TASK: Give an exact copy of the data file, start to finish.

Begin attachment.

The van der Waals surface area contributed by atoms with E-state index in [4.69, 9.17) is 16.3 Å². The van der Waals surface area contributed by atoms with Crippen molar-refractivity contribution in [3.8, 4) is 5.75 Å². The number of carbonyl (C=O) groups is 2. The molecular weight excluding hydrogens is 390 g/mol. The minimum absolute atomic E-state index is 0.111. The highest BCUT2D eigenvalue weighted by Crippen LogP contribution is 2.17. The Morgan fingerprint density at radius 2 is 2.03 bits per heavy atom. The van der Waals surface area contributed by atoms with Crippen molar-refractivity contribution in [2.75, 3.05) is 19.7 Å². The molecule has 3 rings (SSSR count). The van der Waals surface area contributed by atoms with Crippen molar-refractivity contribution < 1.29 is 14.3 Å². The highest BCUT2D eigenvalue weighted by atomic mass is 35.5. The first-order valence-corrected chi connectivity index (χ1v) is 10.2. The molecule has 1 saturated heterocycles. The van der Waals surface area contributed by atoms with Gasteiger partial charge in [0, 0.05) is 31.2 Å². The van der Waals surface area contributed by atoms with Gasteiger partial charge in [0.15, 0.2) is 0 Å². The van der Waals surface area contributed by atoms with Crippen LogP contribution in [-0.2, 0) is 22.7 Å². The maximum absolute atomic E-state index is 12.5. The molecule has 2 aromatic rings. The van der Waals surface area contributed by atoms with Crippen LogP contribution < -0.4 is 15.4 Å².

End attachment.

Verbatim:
The van der Waals surface area contributed by atoms with E-state index in [4.69, 9.17) is 16.3 Å². The van der Waals surface area contributed by atoms with Crippen molar-refractivity contribution in [3.8, 4) is 5.75 Å². The number of carbonyl (C=O) groups is 2. The molecular weight excluding hydrogens is 390 g/mol. The minimum absolute atomic E-state index is 0.111. The highest BCUT2D eigenvalue weighted by Crippen LogP contribution is 2.17. The Morgan fingerprint density at radius 2 is 2.03 bits per heavy atom. The van der Waals surface area contributed by atoms with Crippen molar-refractivity contribution in [2.75, 3.05) is 19.7 Å². The molecule has 3 rings (SSSR count). The van der Waals surface area contributed by atoms with Crippen molar-refractivity contribution < 1.29 is 14.3 Å². The highest BCUT2D eigenvalue weighted by atomic mass is 35.5. The first-order valence-corrected chi connectivity index (χ1v) is 10.2. The molecule has 1 saturated heterocycles. The van der Waals surface area contributed by atoms with Gasteiger partial charge in [0, 0.05) is 31.2 Å². The van der Waals surface area contributed by atoms with Gasteiger partial charge in [0.15, 0.2) is 0 Å². The van der Waals surface area contributed by atoms with Crippen LogP contribution in [-0.2, 0) is 22.7 Å². The maximum absolute atomic E-state index is 12.5. The molecule has 2 aromatic rings. The van der Waals surface area contributed by atoms with Crippen LogP contribution < -0.4 is 15.4 Å².